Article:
Social Media Strategy for Charities

Social Media Strategy for Charities

Perri Robinson
10 December 2014
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Implementing a social media strategy for charities can be difficult when faced with a limited amount of funds in the piggy bank. So we’re offering a helping hand and providing a short guide that preserves our wallets, and at the same time improves communication strategy visibility, engagement and fundraising efforts.

Know Your Audience – Step #1

The first step of creating a social media strategy for charities is to know every detail about the community we’re addressing. Where do they live? How old are they? What are their hobbies? Where do they shop for their Sunday roast ingredients? Profiling is essential when tailoring content for the communication strategy.

For example, WWF understood that the younger generation needs to be educated on wildlife and environmental concerns now as they are the face of the future. They knew this audience’s habits and preferred social platform and consequently used SnapChat as inspiration to form and distribute their message, which illustrated how quickly endangered species can vanish from existence.

Build strategic partnerships – Step #2

Friends help each other out, so it’s a good idea to make industry friends. Contact bloggers, journalists and other influencers with a similar audience and encourage them to spread the message. Strategic partnerships and influencer marketing are important when creating a social media strategy for charities.

Why not ask celebrities to lend their influential voices? PETA is a pro at celeb endorsement. They have featured the likes of Naomi Campbell and Alexandra Burke in their birthday suits stating “I’d rather go naked than wear fur”.

Larger companies are keen to give back to society through Corporate Social Responsibility (CSR) efforts, which often involves charitable partnerships. This is a win-win situation for both sides. We can piggyback on their social following and rake in the benefits of their influence, and they can build an image of community spirit around their brand.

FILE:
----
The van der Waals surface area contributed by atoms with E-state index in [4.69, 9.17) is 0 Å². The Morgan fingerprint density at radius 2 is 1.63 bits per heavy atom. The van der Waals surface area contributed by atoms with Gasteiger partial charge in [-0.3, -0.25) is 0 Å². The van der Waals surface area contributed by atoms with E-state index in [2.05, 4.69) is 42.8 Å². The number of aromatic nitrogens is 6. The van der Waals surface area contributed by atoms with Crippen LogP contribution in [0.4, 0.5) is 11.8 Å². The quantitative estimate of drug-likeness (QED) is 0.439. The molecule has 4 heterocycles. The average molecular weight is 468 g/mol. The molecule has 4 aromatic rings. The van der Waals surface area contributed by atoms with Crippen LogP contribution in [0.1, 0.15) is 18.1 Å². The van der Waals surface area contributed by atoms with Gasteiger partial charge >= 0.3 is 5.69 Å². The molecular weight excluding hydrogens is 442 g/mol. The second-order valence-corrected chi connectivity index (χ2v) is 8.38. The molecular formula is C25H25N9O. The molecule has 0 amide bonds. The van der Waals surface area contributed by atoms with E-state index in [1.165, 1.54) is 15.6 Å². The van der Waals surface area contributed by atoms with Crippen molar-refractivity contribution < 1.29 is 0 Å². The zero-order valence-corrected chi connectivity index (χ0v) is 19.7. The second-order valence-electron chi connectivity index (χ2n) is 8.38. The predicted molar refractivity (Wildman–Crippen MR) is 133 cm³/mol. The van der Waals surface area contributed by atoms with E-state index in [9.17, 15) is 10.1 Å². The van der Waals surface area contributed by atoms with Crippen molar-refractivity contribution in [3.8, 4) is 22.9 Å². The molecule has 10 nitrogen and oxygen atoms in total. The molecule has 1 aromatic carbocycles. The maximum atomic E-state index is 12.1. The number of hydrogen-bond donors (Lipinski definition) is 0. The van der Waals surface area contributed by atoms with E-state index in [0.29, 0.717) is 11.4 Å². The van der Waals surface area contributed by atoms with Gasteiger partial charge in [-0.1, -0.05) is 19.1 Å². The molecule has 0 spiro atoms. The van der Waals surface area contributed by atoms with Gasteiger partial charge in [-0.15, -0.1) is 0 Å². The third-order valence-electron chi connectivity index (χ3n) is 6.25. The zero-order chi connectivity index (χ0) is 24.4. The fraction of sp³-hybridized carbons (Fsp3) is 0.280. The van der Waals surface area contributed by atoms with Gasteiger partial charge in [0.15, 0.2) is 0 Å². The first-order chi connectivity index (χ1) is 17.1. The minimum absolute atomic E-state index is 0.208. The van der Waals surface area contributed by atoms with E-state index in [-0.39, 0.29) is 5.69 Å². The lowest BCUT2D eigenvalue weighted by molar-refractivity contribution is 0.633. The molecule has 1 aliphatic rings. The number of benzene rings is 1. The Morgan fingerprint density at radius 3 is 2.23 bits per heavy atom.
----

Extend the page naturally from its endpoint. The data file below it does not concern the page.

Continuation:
When building a strategic partnership, we must make sure the company/ celebrity’s personality and values are aligned with our brand. That way we know their audience are attracted to similar causes’ we embody and thus represent warm fundraising leads. Online monitoring tools can also be very effective in improving the visibility of our social media strategy for charities as they allow us to find these kind of influencers so we can effectively insert ourselves into the conversation.

Create buzz around your cause –  Step #3

We don’t always need to have deep pockets to shake up the social sphere and create buzz around campaigns. Unique, inventive and untraditional ideas go a long way (remember the Ice Bucket Challenge?). Messages with funny or shocking content are often shared at a much higher rate as they have caused emotional reactions amongst the audience.

Unicef Sweden shocked the world in 2013 by launching its ‘Likes Do Not Save Lives’ campaign, emphasising that whilst social media is a great way to raise awareness it’s essential that involvement doesn’t stop at the thumbs up button. This highlights the importance of explicit calls to action within a social media strategy for charities.

It goes without saying that the more (targeted) platforms we use to promote the cause, the larger buzz we can create. Research by Blackbaud found that integrating social media tools increased fundraising by as much as 40%. We must plan our communication strategy around the benefits of each channel and the different impact they can have on fundraising. For example, they say a picture is worth a thousand words; in that case, a YouTube video is worth millions! Video is a great medium to tell a story, allowing us to better describe our mission.

Reward Commitment – Step #4

The final step of our social media strategy for charities blog is to recognise the longed-for reactions that arouse the audience’s commitment! People often donate to make themselves feel better, whether it’s knowing we’re helping to find a cure or minimising suffering, donating gives us a warm fuzzy feeling. Allowing people to easily share the fact they have donated is a great way to selflessly let their friends know that they are a good person. It also creates a ‘social giving loop.’ JustGiving reported an extra £30,000 was donated during the #nomakeupselfie trend, purely from people clicking JustGiving’s share buttons.

And finally, everybody likes to be thanked for a good deed they have done, so that’s reason enough.  Thanking the audience for donations helps to personify our brand, and it’s just good manners.